By Staff of Cosecha. The sit in a the South Bay detention center in Boston comes in response to the detention of three immigrant rights activists from Justicia Migrante in Burlington, VT: Jose Enrique “Kike” Balcazar, Zully Victoria Palacios, and Cesar Alexis Carrillo Sanchez. ICE has been specifically targeting immigrant rights activists in what appears to be blatant political retaliation for advocating publicly for the rights of immigrants and dairy workers. “While the realities of raids, repression, and deportations are nothing new for our people, they’ve reached an unbearable boiling point,” said Rodrigo Saavedra, a Cosecha organizer. “The time has come for immigrants to transform the political weather. Cosecha is planning what could be the largest immigrant strike since the 2006 megamarches on May 1. It will be a Day Without Immigrants: We won’t work; we won’t buy; we won't go to school. Instead, we will rise together, we will march together and, in the absence of our labor and consumption, we will be recognized.”
By Paulina Firoz for The Hill - A group of teachers in Indiana held a sit-in at the office of a senator they say should recuse himself from the vote to confirm President Trump’s pick for secretary of Education. The teachers say Betsy DeVos gave Sen. Todd Young (R-Ind.) $48,000 in donations last year, according to a report by local news outlet WTHR, which they say make his vote a conflict of interest. “Why would she pay so much, with so much desire to have this job if she were unqualified for it?” said one teacher said to WTHR at Thursday’s sit-in. Young is a member of the Senate Health, Education, Labor and Pensions Committee, which is scheduled to hold an executive session to vote on DeVos’s nomination on Jan. 31.
By Curtis Black for The Chicago Reporter - On a frigid evening near the close of 2016, while going to a meeting at Goose Island, I was a bit startled to recall another frigid gathering there eight years earlier. In 2008, Barack Obama was president-elect, the economy was collapsing, and the workers at Republic Windows and Doors occupied their factory to protest its sudden shutdown. You stepped inside the building and saw the very serious faces of blue-collar workers, mainly black and Latino, who had taken a very serious step at great personal risk in order to take back some control over their future—and perhaps set an example for the rest of us.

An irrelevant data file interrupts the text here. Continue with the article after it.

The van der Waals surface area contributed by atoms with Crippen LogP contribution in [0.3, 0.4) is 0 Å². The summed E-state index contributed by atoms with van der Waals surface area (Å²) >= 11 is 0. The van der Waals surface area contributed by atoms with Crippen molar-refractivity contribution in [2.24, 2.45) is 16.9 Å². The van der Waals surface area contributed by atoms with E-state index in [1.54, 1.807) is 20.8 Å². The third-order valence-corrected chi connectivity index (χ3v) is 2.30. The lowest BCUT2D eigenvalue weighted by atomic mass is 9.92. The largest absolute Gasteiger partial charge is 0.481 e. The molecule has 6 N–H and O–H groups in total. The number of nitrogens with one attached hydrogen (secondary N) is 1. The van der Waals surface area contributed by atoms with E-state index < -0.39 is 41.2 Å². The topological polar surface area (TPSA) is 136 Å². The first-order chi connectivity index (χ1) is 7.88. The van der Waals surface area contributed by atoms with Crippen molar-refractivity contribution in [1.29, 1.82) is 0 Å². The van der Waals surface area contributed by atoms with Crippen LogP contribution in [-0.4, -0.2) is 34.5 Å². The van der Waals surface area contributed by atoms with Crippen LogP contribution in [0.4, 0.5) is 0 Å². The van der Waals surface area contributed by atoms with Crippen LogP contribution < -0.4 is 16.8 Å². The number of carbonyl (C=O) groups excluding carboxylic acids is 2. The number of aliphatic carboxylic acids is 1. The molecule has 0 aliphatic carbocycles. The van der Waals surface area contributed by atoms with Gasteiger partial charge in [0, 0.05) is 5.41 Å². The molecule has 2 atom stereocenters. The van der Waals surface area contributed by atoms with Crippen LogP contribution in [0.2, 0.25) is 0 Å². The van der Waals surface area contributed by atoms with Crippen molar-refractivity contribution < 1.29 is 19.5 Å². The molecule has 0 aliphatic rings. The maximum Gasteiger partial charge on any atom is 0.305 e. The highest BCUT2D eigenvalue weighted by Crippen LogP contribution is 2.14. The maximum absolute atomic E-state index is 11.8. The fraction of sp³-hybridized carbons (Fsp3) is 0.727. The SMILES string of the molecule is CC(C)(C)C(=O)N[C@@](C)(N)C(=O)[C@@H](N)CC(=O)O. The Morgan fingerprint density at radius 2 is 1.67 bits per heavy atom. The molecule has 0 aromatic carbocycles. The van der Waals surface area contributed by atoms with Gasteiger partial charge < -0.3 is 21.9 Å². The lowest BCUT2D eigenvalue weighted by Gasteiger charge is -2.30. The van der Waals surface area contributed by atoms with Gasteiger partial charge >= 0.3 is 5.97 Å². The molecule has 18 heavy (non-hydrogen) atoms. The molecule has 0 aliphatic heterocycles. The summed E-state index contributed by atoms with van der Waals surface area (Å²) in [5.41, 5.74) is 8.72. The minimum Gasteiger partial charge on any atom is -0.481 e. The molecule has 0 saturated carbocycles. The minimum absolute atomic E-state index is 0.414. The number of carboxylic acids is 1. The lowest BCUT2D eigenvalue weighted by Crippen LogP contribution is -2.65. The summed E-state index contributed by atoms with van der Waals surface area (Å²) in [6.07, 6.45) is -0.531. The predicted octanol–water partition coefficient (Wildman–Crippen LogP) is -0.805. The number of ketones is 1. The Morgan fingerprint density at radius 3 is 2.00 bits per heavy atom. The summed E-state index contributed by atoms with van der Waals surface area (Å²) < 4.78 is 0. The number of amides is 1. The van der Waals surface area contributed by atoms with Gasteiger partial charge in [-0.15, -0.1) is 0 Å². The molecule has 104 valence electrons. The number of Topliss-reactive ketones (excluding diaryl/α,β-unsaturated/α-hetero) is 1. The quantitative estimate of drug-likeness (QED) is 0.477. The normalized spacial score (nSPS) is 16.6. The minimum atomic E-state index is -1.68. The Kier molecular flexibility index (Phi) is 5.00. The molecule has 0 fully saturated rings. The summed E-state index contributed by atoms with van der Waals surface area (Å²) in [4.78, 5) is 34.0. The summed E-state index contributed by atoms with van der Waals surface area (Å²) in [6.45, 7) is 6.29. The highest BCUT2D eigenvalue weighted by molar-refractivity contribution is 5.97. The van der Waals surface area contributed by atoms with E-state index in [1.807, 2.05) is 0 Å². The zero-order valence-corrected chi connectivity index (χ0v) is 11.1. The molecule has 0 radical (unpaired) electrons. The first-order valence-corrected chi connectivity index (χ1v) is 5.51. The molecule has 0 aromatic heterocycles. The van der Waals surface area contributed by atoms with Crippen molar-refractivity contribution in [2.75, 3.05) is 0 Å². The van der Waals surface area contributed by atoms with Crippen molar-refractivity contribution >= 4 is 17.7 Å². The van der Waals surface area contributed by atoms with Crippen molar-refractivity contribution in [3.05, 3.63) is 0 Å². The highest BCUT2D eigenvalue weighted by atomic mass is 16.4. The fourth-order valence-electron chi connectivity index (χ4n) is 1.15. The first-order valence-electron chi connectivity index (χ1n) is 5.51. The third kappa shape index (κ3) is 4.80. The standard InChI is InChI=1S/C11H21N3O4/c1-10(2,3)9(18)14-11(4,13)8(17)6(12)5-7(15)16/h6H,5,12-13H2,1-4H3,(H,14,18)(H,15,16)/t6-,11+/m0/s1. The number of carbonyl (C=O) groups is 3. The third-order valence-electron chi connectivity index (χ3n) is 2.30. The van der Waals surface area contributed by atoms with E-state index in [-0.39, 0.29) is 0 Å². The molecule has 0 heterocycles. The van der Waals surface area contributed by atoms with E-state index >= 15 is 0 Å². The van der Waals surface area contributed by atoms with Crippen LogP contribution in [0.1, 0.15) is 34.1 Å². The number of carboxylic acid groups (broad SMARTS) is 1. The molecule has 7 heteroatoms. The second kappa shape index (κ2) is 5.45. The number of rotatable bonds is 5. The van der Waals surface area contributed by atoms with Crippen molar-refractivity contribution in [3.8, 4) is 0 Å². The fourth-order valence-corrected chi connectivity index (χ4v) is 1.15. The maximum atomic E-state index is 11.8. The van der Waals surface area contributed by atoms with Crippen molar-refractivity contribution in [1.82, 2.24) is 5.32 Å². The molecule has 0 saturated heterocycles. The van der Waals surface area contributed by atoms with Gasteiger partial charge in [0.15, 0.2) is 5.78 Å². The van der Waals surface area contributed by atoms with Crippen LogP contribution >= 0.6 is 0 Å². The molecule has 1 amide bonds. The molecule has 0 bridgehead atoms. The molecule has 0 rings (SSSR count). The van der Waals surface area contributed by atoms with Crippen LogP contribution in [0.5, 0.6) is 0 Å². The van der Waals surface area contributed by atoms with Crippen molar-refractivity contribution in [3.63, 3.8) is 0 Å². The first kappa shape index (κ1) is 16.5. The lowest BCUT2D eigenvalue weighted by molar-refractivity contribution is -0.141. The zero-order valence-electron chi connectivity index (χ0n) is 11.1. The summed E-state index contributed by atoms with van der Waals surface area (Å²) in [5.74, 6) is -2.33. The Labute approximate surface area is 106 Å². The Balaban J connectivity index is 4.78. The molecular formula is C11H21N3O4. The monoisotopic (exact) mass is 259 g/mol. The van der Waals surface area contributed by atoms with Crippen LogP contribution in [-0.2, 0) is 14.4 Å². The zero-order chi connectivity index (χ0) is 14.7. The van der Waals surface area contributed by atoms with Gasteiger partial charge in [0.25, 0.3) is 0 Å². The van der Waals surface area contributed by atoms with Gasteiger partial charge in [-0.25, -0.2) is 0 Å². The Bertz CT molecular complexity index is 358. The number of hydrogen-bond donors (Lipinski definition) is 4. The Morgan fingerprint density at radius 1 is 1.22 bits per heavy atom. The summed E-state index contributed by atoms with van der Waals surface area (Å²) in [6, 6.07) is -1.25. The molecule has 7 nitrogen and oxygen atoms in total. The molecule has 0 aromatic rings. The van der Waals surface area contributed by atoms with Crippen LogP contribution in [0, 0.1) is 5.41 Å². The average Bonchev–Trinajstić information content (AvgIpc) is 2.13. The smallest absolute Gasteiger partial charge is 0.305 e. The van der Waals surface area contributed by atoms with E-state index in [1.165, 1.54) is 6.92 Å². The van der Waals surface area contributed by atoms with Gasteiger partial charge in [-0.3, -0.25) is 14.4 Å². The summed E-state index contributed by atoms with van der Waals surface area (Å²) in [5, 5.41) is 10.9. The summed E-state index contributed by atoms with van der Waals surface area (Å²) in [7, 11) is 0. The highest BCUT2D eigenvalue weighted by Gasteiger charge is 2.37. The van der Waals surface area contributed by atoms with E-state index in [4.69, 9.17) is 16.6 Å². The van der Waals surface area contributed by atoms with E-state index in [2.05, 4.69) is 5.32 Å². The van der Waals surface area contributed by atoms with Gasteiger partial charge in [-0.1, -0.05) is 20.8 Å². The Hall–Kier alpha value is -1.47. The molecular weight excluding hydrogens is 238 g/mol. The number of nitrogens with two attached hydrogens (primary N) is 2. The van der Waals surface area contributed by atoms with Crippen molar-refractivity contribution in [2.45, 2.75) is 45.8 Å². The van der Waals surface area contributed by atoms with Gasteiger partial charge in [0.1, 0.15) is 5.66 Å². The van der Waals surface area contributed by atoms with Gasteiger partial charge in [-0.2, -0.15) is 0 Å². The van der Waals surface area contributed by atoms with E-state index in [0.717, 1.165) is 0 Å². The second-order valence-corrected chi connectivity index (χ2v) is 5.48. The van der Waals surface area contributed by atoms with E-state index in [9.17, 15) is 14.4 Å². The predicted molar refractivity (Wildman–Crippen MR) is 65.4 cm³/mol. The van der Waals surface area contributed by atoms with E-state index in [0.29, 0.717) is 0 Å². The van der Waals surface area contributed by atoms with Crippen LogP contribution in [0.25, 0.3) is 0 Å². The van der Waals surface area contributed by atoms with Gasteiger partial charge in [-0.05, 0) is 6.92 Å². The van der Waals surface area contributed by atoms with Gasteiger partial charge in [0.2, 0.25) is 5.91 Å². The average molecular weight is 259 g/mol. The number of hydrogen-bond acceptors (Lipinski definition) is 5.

By Jay Croft for CNN - (CNN) An NAACP sit-in to protest the nomination of US Sen. Jeff Sessions as US attorney general ended late Tuesday when six people were arrested at Sessions' Mobile, Alabama, office. The arrests of five men and one woman included NAACP President Cornell W. Brooks, said Malik Russell, director of communications for the civil rights group. They face charges of criminal trespass in the second-degree, according to Mobile police. The protesters arrived earlier Tuesday and said they would stay until Sessions is no longer the nominee or they were arrested.
By Staff of MSCJ - Maine Students for Climate Justice (MSCJ) -- along with a number of allies (including 350 Maine supporters) staged a sit-in at the Public Utilties Commission in Hallowell, Maine on Tuesday, 9/13/16. The action was intended as opposition to the PUC commissioners support of the development of un-natural gas infrastructure on the backs of ratepayers -- negation of their own staff recommendations. Further, the event was developed in solidarity with global actions in support of the Standing Rock Sioux and other Native Americans, in opposition to the Dakota Access Pipeline in North Dakota.
By Keeanga-Yamahtta Taylor for Jacobin Magazine - It’s the season of political antics and this time around, the Democratic Party refuses to be outdone. House Democrats, led by civil rights godfather John Lewis, have staged a sit-in to allow for votes on gun control legislation. Earlier in the week four such measures were rejected, including a bill sponsored by California senator Dianne Feinstein which called for expanding the “Terrorist Identities Datamart Environment,” known more commonly as the “terrorist watchlist.”
By Staff of Daily News Egypt - Families of imprisoned journalists began an open ended sit-in at the Press Syndicate headquarters on Sunday, according to an announcement on the Facebook page representing the coalition of families. At least 42 journalists are currently in detention, according to the latest Press Syndicate figures, whereas the coalition estimates the number to be around 90 journalists. The families chose Sunday in particular as the start date for the sit-in as it will coincide with a syndicate ceremony celebrating its 75th anniversary.
By Staff of Ryukyu Shimpo - How on earth does one measure the gravity of a single wish, pursued by many people together? On November 18, the sit-in protest in front of the gate of Camp Schwab, Henoko, Nago, by citizens opposing construction of a new U.S. base reached its 500th consecutive day. More than 1,000 people took part in the sit-in on this day. Japanese government officials who have not been to the gates of Camp Schwab before do not know how many hours it will take to go to Henoko. Going on a weekday from the prefectural office, Naha, for example, is nearly impossible.